Students earn degrees from Rust College and Ole Miss Engineering with a five-year course plan
Students can pursue mathematics at Rust College for three years and follow up with two years at the University of Mississippi School of Engineering. Four tracks are included in this partnership: biomedical engineering, civil engineering, computer engineering and mechanical engineering.
Successful students graduate with a degree in mathematics from Rust and an engineering degree from Ole Miss.
Best of both worlds
Students get the best of both worlds with this arrangement, Rust College President Ivy R. Taylor said.
“We are grateful and excited about this new partnership with Ole Miss School of Engineering, which expands offerings and opportunities for Rust College students,” Taylor said. “Engineering is a strong career field that needs more diversity and our Rust College students can now benefit from the small, supportive environment at Rust for three years and the strong engineering program at Ole Miss for two years.
“We will increase the pipeline of Black engineers for business and industry and increase diversity at the state’s flagship institution through this innovative partnership. I appreciate everyone who worked to make this a reality.”
Producing more STEM majors
UM Chancellor Glenn Boyce also hailed the collaboration.
“This outstanding partnership with Rust College is an important initiative to produce more STEM majors, which will have a distinct impact on our state and region,” he said. “This collaboration is especially notable between Mississippi’s oldest historically Black college and the state’s oldest engineering school.
“I’m excited to see how this program will provide students more options and opportunities as well as prepare them to succeed and thrive in their careers and in leadership roles.”
Developing the program
It was serendipity that sparked this partnership.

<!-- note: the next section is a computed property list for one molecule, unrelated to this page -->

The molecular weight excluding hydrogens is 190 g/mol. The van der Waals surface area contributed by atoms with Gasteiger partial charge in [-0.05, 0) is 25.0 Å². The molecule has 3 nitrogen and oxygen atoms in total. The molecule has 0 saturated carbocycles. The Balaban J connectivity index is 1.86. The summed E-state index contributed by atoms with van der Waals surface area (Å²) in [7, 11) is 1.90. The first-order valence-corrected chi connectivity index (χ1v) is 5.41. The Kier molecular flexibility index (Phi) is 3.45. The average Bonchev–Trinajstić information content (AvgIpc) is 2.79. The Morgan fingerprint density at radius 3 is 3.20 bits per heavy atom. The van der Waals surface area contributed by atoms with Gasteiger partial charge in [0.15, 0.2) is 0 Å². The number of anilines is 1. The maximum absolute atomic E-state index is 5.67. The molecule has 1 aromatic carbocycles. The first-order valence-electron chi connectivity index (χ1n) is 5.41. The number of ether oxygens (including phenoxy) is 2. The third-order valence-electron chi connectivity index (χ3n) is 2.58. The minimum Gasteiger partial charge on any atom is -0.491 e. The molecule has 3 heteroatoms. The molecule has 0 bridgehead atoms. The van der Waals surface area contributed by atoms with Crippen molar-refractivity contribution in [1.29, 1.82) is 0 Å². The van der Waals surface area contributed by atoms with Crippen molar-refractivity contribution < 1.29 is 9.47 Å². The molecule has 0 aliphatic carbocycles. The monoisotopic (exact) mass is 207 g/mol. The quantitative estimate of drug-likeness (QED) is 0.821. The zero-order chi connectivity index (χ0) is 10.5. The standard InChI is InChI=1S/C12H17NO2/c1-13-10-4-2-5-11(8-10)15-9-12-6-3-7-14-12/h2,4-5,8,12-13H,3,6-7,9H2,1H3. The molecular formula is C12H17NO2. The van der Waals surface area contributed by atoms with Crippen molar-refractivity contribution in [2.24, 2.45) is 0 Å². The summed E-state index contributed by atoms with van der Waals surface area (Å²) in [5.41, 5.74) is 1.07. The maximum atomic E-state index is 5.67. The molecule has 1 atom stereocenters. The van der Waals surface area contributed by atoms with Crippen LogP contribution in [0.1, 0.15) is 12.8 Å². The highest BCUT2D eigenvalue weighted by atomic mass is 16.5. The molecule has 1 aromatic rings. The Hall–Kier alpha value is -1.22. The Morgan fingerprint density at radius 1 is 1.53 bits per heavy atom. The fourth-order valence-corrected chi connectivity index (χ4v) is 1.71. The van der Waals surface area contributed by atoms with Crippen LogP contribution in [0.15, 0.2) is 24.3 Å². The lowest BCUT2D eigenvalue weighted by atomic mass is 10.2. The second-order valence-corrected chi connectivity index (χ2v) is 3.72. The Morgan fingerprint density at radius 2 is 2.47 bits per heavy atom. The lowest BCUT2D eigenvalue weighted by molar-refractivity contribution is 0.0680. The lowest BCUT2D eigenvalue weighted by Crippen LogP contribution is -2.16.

Marni Kendricks, assistant dean at the School of Engineering, met with Rust College’s baseball coach Stanley Stubbs last year to discuss an engineering student project for the college’s athletics facilities. As they were talking, a potential student called Stubbs asking if the college had an engineering program; he was keen to attend Rust but wanted to study engineering.
That got the ball rolling. Officials at Rust’s Division of Science and Mathematics and UM’s School of Engineering spent the next six months working to integrate the degree course plans so that students could meet all requirements within five years.
“A degree in mathematics from a historic liberal arts institution, an engineering degree and a paid engineering internship, all within five years, makes for a graduate ready to go make the world a better place,” Kendricks said.
Dartell Treadwell, vice president of student engagement at Rust, worked closely with Kendricks to develop the curriculum.
“We have been intentional in setting up this program,” Treadwell said. “Rust students are taking engineering classes at Ole Miss by their sophomore year. That introduces them to engineering students, faculty and campus early on.”
Integral to this work was Donald Cole, math professor at Rust and professor emeritus at Ole Miss. His knowledge of both institutions and his passion for inclusive education, especially with STEM subjects, streamlined the process.
“Engineering will solve many of the great challenges of the 21st century: health care, climate change, infrastructure and more,” Puleo said. “A goal of this partnership with Rust is to create a more diverse group of young engineers, who bring a variety of backgrounds and experiences to create innovative solutions.”
– Dean Dave Puleo, Ole Miss Engineering
Ole Miss Engineering contact
Assistant Dean, Undergraduate Academics
Brevard Hall 217